Third Sunday of Lent, Yr A–The Rev. Karen C. Barefield

John 4:5-42

O God of mercy, lead us into the way of all truth,
comfort us in our sorrow
and bring us to life everlasting. Amen.

The day was unbearably hot…
the sun directly overhead…
the heat was absolutely oppressive at this noon hour,
even the scorched earth begged for just a drop of water.

At this hour there are no locals to be found.

All the women know to come early in the cool of the new dawn to draw their water for the day.

And all those who missed the morning cool will just have to make do until evening when the sun begins to set and loses its heat once again.

However, one woman – a Samaritan woman – specifically chooses this time to come to the well.

She comes now because she knows she can draw water alone – she doesn’t have to endure the snide comments and finger-pointing from the other women.

But today as she approaches the well, her heart sinks.

There is someone there…sitting nearby.

It is a man,
and a Jewish man at that.
As a Samaritan and a woman,
she has nothing to say to him.

She keeps her eyes on the ground and goes about her business,
paying him no mind,
hoping he will just leave her alone.

Yet as she nears the well with her water jar, this man dares to speak to her.

“Give me a drink,” he says.

As she quickly glances at him, she notices that he looks tired and worn-out,
and there is a kindness in his eyes.

Although he makes a demand – “give me a drink” – it comes across as an invitation,
as a plea from someone in need who cannot help himself.

The woman is taken aback and doesn’t quite know what to do.

She responds by throwing up the barriers that are supposed to exist between them:
men and women don’t talk to one another in public,
and even beyond that what about the racial hatred and religious disputes that had existed between the Jews and Samaritans for well over a century?

“Why are you talking to me?” she asks.

Jesus then tells her that if she, in fact, knew who he really was, that it would be her asking him for water…and not just ordinary water that quenches your thirst, but a gift from God – living water that nourishes the soul!

But, she doesn’t understand…
“Sir, you have no bucket!”

He then tells her that he offers a water such that those who drink it will never be thirsty again.

Well now, that’s the best news she’s heard all day!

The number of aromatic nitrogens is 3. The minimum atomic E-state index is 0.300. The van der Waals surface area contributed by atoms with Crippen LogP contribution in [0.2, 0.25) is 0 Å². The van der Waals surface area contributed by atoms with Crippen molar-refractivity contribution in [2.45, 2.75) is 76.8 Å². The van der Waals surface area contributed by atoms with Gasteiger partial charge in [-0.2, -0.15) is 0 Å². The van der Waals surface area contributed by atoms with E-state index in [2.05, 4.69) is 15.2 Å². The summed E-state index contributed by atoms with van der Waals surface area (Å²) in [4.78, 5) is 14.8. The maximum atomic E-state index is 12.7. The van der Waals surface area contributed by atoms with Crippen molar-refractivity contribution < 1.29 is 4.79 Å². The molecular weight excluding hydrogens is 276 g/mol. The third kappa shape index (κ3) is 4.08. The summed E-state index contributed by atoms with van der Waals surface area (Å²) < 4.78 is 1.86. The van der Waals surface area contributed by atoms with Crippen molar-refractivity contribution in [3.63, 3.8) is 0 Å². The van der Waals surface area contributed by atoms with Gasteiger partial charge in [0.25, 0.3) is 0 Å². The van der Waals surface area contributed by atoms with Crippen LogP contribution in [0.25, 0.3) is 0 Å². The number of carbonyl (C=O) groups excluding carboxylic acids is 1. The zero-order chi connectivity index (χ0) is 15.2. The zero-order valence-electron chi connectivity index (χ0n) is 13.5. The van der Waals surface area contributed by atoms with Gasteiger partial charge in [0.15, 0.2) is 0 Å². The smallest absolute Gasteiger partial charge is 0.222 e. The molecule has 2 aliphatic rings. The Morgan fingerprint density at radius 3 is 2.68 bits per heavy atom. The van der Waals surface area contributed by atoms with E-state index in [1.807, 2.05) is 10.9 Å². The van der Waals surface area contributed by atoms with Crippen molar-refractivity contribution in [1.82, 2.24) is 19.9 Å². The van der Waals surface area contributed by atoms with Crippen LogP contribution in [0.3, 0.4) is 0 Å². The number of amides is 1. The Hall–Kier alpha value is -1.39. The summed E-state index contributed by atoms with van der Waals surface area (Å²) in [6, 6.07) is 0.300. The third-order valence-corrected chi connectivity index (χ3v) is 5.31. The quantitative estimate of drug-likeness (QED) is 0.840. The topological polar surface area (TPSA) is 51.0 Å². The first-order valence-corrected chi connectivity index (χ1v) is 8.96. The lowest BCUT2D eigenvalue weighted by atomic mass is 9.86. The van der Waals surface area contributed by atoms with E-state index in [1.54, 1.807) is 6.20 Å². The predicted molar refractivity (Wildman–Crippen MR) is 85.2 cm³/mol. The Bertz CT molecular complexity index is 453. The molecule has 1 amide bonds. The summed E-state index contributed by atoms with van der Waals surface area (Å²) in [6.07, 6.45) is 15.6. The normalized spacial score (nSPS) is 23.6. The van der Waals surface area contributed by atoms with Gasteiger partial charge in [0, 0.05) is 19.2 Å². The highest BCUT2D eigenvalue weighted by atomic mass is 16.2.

Can you imagine?
She would never have to come to the well again in the heat of the day to avoid those staring, judging eyes and the chatter behind her back.
She would never have to draw water again.

“Sir, give me this water.”

She is asking for his gift, but she doesn’t yet understand what it is that he is really offering.

She wants her life made easier so that she will never have to draw water again.

It is not until the next portion of their conversation that she begins to understand.

Jesus invites her to go and call her husband and bring him back to the well.

It is at this point that the woman has a choice.

She can decide that this man is crazy – he has overstepped his bounds of propriety, and she has the opportunity to go home and not come back to the well.

She could very well have said, “OK, I will go get my husband now” and then never returned.

But she doesn’t.

Somehow,
on some level,
she has already entered into a relationship with this man.

Whether it was his kind eyes,
his gentle manner
or his offer of living water,
she trusts this man.

So she responds in truth…
the truth that she came to the well at this hour to avoid…
the truth that she has been married five times and is now living with her lover.

You see, in her tradition, anyone who was married more than three times was considered immoral and deviant.

Somehow this man knows her history,
and yet he places no blame.
He just speaks things as they are.

“Sir, I see that you are a prophet.”

It is here that she begins to see and to understand who Jesus is,
but again she hides behind the differences between them,
pointing out their religious disputes as to where people must worship:
Mt. Gerizim or Jerusalem.

But Jesus continues to break down the barriers saying that place doesn’t matter:
true worshippers of God will worship in spirit and truth…such human-made barriers do not matter.

Jesus then reveals to this woman that he is the Messiah –
but she has already had a glimpse of that truth through his acceptance of her.

She doesn’t quite know what has happened to her,
but she knows that something has just changed,
someone has just offered her living water –
a life of healing and grace…
a place of belonging.

Her shame has melted away…
she feels a little spring beginning to bubble up inside…
a new life she hasn’t felt in a very long time.

So, she leaves her water jar right beside the well and runs off to the city.

She no longer needs the jar to transport the water –
the water is now inside her.
She is the new vessel transporting living water.

She returns to the city and tells the people there about this man who told her everything she had done – this man who had seen her in all her shame and had offered her new life instead of judgement.

They came.
They listened.
They entered into relationship with the one who offers living water.

And they came to believe in the name of Jesus – the Savior, the healer, of the world.

Like this woman, we too have a choice.

Jesus offers us living water that bubbles up within us, leading us into abundant life.

We may depart from here and hide behind any sense of shame and unworthiness we harbor.

Or, we can own the truth that we are God’s beloved and accept Jesus’ offer of living water –
ourselves becoming the water jar for others,
telling others that they are forgiven, healed, loved and renewed…
and inviting them to join us in worshipping God in spirit and truth.

What will be our choice?

AMEN.